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What we do

UNFPA GCC office in Muscat-Oman, was established in 2006 and provides Technical Assistance in the main areas of Population and Development, Reproductive Health and Rights, Youth Development, and Gender Equality. UNFPA expands the possibilities for women and young people to lead healthy and productive lives. Since UNFPA inception in 1969, the number - and rate - of women dying from complications of pregnancy or childbirth has been halved. Young people are more connected and empowered than ever before.

But too many are still left behind. Nearly a billion people remain mired in extreme poverty. Reproductive health problems are a major cause of death and disability for women in the developing countries. Youth bear the highest risks of HIV infection and unintended pregnancy. More than a hundred million girls face the prospect of child marriage and other harmful practices. Much more needs to be done to ensure the world in which all individuals can exercise their basic human rights, including those that relate to the most intimate and fundamental aspects of life.

How we work

UNFPA is on the ground improving lives in about 150 countries that are home to 80 percent of the world's population. In these countries, the Fund is a catalyst for progress. Working with governments and through partnerships with other UN agencies, civil society and the private sector, we make a real difference in the lives of millions of people, especially those most vulnerable.

The UNFPA GCC Sub-regional Office provides technical expertise and coordinates the efforts of GCC governments in the areas of population & development, youth, reproductive health, gender equality, statistics and related issues.

UNFPA anticipates and responds to tomorrow's challenges today. Our office assists GCC relevant government partner agencies in using population data to assess and anticipate needs, and to monitor progress and gaps in delivering development promises. We provide technical guidance, training and support to empower our partners and colleagues in the field. And we help ensure that the reproductive health and rights of women and young people remain at the very centre of development.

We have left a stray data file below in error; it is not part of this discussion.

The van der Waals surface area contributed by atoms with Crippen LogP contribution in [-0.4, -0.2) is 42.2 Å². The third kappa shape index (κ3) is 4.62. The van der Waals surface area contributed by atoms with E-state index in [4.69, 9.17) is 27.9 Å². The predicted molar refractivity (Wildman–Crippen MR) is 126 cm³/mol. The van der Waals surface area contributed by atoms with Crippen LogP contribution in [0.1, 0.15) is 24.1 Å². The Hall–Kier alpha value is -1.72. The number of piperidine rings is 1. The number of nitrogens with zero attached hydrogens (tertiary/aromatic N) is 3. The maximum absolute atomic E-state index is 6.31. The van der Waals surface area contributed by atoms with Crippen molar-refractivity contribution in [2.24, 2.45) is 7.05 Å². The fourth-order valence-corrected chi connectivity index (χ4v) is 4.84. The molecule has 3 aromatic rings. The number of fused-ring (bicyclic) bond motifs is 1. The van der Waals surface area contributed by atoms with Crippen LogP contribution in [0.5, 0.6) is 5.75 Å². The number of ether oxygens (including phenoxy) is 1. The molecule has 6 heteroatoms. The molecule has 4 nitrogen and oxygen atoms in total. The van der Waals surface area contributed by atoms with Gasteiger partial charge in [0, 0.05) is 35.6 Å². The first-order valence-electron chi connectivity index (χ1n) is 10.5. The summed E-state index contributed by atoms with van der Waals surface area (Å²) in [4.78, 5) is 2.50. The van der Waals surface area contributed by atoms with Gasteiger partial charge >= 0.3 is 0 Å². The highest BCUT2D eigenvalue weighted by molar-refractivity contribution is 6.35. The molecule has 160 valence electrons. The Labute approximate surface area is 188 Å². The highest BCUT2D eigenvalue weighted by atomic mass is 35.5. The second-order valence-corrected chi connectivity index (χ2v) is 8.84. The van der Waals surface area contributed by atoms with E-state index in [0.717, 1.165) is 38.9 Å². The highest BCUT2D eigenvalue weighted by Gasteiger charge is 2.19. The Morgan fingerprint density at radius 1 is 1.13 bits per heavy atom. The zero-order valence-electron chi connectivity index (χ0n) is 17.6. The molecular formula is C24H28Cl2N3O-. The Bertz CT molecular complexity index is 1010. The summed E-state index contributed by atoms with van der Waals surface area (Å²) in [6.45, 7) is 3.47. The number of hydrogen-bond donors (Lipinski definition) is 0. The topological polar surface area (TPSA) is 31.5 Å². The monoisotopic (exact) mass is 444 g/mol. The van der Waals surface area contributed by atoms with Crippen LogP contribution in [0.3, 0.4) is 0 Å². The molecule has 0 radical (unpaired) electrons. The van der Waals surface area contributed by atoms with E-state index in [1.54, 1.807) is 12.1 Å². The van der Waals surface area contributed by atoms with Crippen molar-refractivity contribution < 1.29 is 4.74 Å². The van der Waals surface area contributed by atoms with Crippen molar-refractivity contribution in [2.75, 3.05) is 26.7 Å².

Guided by the Programme of Action adopted at the 1994 International Conference on Population and Development (ICPD), the Sustainable Development Goals and Agenda 2030, UNFPA partners with governments, civil society and other agencies to advance its mission. The outcomes of the five-year review of the 2013 Cairo Declaration and the related regional review report highlighting the synergies with the 2030 Agenda renew the commitment of Arab countries to the ICPD Programme of Action as an unfinished agenda on population and development. UNFPA GCC works to implement several priority areas including sustainable development, gender equality and women’s empowerment, youth development and reproductive health.

Overall, our aim is to increase awareness and build capacity in the following areas:

• Population and Development: Supporting implementation and ensuring commitment to the Programme of Action (PoA) and Cairo Declaration adopted at the 1994 International Conference on Population and Development (ICPD), Sustainable Development Goals (SDGs), Population dynamics and trends such as growth rates, age structure, gender-segregated data collection and analysis, fertility, mortality and migration, and social and economic development.

• Reproductive Health (RH): including Maternal & Infant Health, promoting reproductive rights, enhance awareness about HIV/AIDS prevention and treatment.

• Gender issues: Facilitating and advocating for women access to Reproductive Health Services (RHS), elimination of Gender Based Violence (GBV), ensuring gender equality, and promoting Women Empowerment.

• Youth issues: including adolescent reproductive health, youth empowerment, promoting healthy life style for youth, enhance HIV/AIDS awareness, and support youth peer education concept.

UNFPA GCC works with several strategic partners in Oman, Kuwait, KSA, UAE, Bahrain and Qatar, ranging from government entities, civil society actors, academic institutions and youth-led groups. The co-operation modules are diversified, including Trust Fund agreements, Memorandum of Understandings, or limited term project agreements.